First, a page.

so late last week i cleaned out a bunch of old emails that had been languishing in my inbox, and found a link to this blog, which then led me to actually reading said blog, which led me to reading this post.
the second half of it kind of doesn’t make sense to me, but i am admittedly not that fond of philosophy and theory, so it’s probably just that i’ve never read the thinkers in question. but the first half is what i find most intriguing:
In graduate school I read a book whose author claimed that John Rawls was the font of liberal thought in America and I said to myself, “John who?” Until then I’d thought the font of liberal thought in America was probably this chap named John Locke. Because of course I’d read Louis Hartz’sLiberal Tradition in America, which argues
One of the central characteristics of a nonfeudal society is that it lacks a genuine revolutionary tradition … that it is “born equal,” as Tocqueville said. And this being the case it lacks also a tradition of reaction: lacking Robespierre it lacks Maistre…. Its liberalism is what Santayana called … a “natural” phenomenon…. [A] society which begins with Locke, and thus transforms him, stays with Locke, by virtue of an absolute and irrational attachment it develops for him, and becomes as indifferent to the challenge of socialism in the later era as it was unfamiliar with the heritage of feudalism in the earlier one. It has within it, as it were, a kind of self-completing mechanism, which insures the universality of the liberal idea…. [W]e have only the American Way of Life, a nationalist articulation of Locke which usually does not know that Locke himself is involved….
Or, as one of my former colleagues explained when teaching the American Revolution,
Remember litmus paper? Imagine political litmus paper. Dip it into Robespierre and it turns scarlet. Dip it into Maistre and it turns blue. But dip it into any American, or anyway any non-fringe American, and all you get is a kind of mauve.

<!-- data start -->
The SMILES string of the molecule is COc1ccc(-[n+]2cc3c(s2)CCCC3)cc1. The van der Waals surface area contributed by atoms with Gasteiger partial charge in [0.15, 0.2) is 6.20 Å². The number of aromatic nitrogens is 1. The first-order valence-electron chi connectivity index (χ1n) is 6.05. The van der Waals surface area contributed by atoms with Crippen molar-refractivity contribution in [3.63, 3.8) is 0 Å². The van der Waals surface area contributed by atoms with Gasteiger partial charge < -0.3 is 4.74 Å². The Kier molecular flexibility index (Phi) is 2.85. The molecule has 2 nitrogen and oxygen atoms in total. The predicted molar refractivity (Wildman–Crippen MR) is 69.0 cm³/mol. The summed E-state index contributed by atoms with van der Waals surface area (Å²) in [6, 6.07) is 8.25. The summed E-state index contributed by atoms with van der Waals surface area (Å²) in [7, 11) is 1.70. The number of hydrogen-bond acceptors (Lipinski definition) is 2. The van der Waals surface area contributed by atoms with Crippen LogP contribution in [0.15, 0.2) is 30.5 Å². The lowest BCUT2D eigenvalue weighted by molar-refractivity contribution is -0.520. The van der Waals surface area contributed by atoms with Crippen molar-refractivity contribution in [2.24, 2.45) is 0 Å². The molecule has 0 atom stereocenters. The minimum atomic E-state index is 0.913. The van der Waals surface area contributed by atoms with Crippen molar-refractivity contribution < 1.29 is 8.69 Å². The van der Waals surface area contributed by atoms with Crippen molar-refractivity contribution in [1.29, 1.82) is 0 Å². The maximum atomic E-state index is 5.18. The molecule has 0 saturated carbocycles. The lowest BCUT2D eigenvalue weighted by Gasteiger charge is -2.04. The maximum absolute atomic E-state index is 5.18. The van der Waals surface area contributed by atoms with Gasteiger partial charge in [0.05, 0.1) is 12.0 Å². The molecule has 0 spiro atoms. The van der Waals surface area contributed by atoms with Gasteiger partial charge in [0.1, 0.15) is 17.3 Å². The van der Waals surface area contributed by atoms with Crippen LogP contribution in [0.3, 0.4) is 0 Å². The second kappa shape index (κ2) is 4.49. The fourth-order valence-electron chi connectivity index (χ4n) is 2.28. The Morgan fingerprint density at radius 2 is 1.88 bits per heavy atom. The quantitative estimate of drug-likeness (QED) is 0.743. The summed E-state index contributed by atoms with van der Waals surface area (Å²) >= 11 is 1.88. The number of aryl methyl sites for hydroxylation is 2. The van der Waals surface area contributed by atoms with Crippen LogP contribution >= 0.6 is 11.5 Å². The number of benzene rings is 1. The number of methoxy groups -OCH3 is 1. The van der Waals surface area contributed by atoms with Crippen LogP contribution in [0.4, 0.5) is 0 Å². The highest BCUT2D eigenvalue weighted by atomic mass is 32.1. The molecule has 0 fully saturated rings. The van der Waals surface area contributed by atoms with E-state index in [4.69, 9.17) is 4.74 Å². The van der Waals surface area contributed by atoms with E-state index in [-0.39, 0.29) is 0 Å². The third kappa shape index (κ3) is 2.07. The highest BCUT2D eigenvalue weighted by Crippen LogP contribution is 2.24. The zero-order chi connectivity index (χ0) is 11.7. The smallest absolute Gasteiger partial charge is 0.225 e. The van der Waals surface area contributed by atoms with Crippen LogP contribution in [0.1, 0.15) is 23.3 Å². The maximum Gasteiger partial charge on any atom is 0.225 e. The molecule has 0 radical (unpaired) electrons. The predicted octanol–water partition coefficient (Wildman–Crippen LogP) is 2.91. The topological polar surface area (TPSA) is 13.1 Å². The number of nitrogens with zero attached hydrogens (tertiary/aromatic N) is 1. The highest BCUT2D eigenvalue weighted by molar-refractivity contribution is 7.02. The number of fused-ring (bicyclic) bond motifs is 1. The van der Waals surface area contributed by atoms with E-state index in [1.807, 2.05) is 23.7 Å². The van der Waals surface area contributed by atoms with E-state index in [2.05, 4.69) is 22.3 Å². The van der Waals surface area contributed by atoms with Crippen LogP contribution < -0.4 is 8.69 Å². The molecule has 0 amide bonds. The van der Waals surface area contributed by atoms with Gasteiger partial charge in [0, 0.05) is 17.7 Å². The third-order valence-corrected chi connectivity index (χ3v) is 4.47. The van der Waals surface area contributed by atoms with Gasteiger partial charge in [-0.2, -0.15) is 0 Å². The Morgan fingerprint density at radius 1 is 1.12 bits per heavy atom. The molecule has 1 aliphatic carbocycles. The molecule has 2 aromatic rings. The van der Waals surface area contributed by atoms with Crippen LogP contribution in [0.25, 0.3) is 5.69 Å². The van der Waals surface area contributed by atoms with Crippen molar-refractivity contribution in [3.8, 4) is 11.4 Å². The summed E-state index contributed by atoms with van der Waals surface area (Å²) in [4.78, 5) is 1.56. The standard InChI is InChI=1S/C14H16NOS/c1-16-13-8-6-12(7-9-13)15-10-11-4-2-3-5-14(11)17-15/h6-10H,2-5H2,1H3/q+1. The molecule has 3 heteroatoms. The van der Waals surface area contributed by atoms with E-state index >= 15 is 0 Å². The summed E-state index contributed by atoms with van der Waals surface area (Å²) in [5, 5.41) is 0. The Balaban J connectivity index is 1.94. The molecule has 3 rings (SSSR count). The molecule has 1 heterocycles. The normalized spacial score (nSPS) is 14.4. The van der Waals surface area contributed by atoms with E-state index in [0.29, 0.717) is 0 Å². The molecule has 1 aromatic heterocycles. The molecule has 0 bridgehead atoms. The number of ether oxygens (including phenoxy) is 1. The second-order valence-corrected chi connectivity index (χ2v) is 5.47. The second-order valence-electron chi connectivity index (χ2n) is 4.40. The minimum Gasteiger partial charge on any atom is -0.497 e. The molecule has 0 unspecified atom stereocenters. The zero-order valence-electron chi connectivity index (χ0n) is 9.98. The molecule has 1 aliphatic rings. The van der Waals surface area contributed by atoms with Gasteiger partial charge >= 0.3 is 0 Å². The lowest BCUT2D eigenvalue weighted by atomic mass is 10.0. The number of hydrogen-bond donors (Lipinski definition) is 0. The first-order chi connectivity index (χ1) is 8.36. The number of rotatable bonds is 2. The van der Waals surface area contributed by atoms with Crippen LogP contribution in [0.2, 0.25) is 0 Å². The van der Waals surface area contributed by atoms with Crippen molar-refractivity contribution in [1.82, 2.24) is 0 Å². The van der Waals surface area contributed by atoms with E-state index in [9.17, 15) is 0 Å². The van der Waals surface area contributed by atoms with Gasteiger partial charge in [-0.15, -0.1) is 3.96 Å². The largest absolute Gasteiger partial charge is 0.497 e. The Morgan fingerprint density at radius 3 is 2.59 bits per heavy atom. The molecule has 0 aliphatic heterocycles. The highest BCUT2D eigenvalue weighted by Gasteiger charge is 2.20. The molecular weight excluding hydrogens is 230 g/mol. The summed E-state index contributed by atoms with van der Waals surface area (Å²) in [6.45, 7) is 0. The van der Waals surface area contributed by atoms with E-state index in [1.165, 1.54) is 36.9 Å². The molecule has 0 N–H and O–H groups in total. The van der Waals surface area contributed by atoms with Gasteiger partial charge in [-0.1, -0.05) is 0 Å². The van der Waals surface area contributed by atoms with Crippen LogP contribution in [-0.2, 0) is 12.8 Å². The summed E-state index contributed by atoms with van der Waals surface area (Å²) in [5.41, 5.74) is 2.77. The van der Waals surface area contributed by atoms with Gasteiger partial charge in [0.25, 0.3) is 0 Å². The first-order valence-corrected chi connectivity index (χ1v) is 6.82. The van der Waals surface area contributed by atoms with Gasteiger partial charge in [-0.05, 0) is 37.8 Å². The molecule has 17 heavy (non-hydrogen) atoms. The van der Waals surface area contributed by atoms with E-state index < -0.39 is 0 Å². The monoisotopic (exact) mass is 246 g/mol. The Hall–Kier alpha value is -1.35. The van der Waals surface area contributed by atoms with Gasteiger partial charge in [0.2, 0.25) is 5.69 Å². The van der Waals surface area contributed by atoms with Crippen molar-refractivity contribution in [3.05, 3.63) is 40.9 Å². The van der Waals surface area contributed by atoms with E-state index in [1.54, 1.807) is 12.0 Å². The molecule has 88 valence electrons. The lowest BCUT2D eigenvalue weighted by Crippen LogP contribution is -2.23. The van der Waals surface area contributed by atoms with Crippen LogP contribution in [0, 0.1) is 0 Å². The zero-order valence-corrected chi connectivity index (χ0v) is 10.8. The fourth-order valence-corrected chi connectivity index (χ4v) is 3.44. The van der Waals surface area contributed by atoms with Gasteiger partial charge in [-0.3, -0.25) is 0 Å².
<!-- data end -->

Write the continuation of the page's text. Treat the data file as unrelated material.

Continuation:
Without getting into why this is true, it’s pretty nearly always true: there are limits to the scope of American thought. Me, I don’t think they’re kept in place by a “self-completing mechanism”, I think they’re actively reproduced generation after generation. But they’re there. No matter how the oppressed financier classes scream, there are precious few socialists in American public life. Nor are there quite fascists, or at least not out in the open.
i find this an interesting commentary on the same issue i brought up a while back – is revolution possible in this country? at a time when it seems like blood should be flowing in the streets, are we really just too complacent to revolt? or is it less that we’re complacent and more that our country lacks a philosophical and ideological basis for revolutionary thought and action (ironic, considering our founding)? i kind of think the answer lies somewhere in the middle (shocking, i know).
i think a lot of people are complacent; but i think that the ideological and political structures in this country reinforce that complacency – and i don’t necessarily mean that in a bad way. our country is founded on principles of democracy; it stands to reason that if we never have a totalitarian government (and regardless of our horror over the torture memos and the civil rights infringements of the past 8 years, we are not exactly in stalinist territory yet), if the populace is always somewhat in control of who’s in charge and how those leaders act, then the resulting society will be palatable to the masses (at least most of them). essentially, our systems of thought and action have ensured that things never quite get bad enough to provoke open revolution. even with our current economic and social problems, the majority of americans still have homes to live in and food for their families. they don’t have to worry about being hauled off for show trials and exile to siberia. things are just good enough to keep us fat and happy. and maybe that’s not a great thing, but honestly, it’s not that bad a thing either.
of course, none of this stands as an excuse to just sit idly by and let the world go to shit around you. people should care about politics and their elected leaders and what’s going on in the world around them. after all, there’s still that old truism that hitler was elected. bad things don’t always happen suddenly; frequently they are the result of that ol’ slippery slope. so we are probably more complacent than we ought to be, but that probably won’t change in the foreseeable future.
(sorry for the crazy layers of quotations in this.)